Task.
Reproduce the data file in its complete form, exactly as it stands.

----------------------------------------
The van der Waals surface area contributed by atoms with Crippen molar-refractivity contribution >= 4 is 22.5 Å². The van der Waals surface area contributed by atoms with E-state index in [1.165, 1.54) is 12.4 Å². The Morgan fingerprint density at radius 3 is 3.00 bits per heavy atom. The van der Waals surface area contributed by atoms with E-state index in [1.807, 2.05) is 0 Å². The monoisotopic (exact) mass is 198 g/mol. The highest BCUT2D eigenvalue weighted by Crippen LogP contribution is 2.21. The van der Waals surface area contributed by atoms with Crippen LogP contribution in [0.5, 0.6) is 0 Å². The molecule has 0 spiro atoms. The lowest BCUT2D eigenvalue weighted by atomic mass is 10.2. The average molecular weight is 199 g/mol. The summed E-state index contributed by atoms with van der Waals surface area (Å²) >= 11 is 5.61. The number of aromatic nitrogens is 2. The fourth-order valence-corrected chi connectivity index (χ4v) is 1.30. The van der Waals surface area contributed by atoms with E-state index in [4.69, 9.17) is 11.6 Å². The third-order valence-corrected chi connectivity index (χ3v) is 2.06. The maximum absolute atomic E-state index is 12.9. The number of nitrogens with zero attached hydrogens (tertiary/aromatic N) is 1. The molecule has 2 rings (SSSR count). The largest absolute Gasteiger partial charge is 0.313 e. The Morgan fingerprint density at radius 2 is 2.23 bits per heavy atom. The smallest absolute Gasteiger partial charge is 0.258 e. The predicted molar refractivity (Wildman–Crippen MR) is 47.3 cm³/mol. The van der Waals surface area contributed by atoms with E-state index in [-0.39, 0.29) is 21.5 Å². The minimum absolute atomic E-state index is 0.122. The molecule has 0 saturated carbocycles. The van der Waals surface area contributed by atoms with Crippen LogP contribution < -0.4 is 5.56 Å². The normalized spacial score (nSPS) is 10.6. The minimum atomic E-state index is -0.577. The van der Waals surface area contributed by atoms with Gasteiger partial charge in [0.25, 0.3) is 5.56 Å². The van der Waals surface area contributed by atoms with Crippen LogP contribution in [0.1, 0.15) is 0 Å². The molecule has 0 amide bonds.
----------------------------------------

The van der Waals surface area contributed by atoms with Crippen molar-refractivity contribution >= 4 is 22.5 Å². The van der Waals surface area contributed by atoms with E-state index in [1.165, 1.54) is 12.4 Å². The Morgan fingerprint density at radius 3 is 3.00 bits per heavy atom. The van der Waals surface area contributed by atoms with E-state index in [1.807, 2.05) is 0 Å². The monoisotopic (exact) mass is 198 g/mol. The highest BCUT2D eigenvalue weighted by Crippen LogP contribution is 2.21. The van der Waals surface area contributed by atoms with Crippen LogP contribution in [0.5, 0.6) is 0 Å². The molecule has 0 spiro atoms. The lowest BCUT2D eigenvalue weighted by atomic mass is 10.2. The average molecular weight is 199 g/mol. The summed E-state index contributed by atoms with van der Waals surface area (Å²) >= 11 is 5.61. The number of aromatic nitrogens is 2. The fourth-order valence-corrected chi connectivity index (χ4v) is 1.30. The van der Waals surface area contributed by atoms with E-state index in [4.69, 9.17) is 11.6 Å². The third-order valence-corrected chi connectivity index (χ3v) is 2.06. The maximum absolute atomic E-state index is 12.9. The number of nitrogens with zero attached hydrogens (tertiary/aromatic N) is 1. The molecule has 2 rings (SSSR count). The largest absolute Gasteiger partial charge is 0.313 e. The Morgan fingerprint density at radius 2 is 2.23 bits per heavy atom. The smallest absolute Gasteiger partial charge is 0.258 e. The predicted molar refractivity (Wildman–Crippen MR) is 47.3 cm³/mol. The van der Waals surface area contributed by atoms with E-state index in [-0.39, 0.29) is 21.5 Å². The minimum absolute atomic E-state index is 0.122. The molecule has 0 saturated carbocycles. The van der Waals surface area contributed by atoms with Crippen LogP contribution < -0.4 is 5.56 Å². The normalized spacial score (nSPS) is 10.6. The minimum atomic E-state index is -0.577. The van der Waals surface area contributed by atoms with Gasteiger partial charge in [0.25, 0.3) is 5.56 Å². The van der Waals surface area contributed by atoms with Crippen LogP contribution in [0.1, 0.15) is 0 Å². The molecule has 0 amide bonds.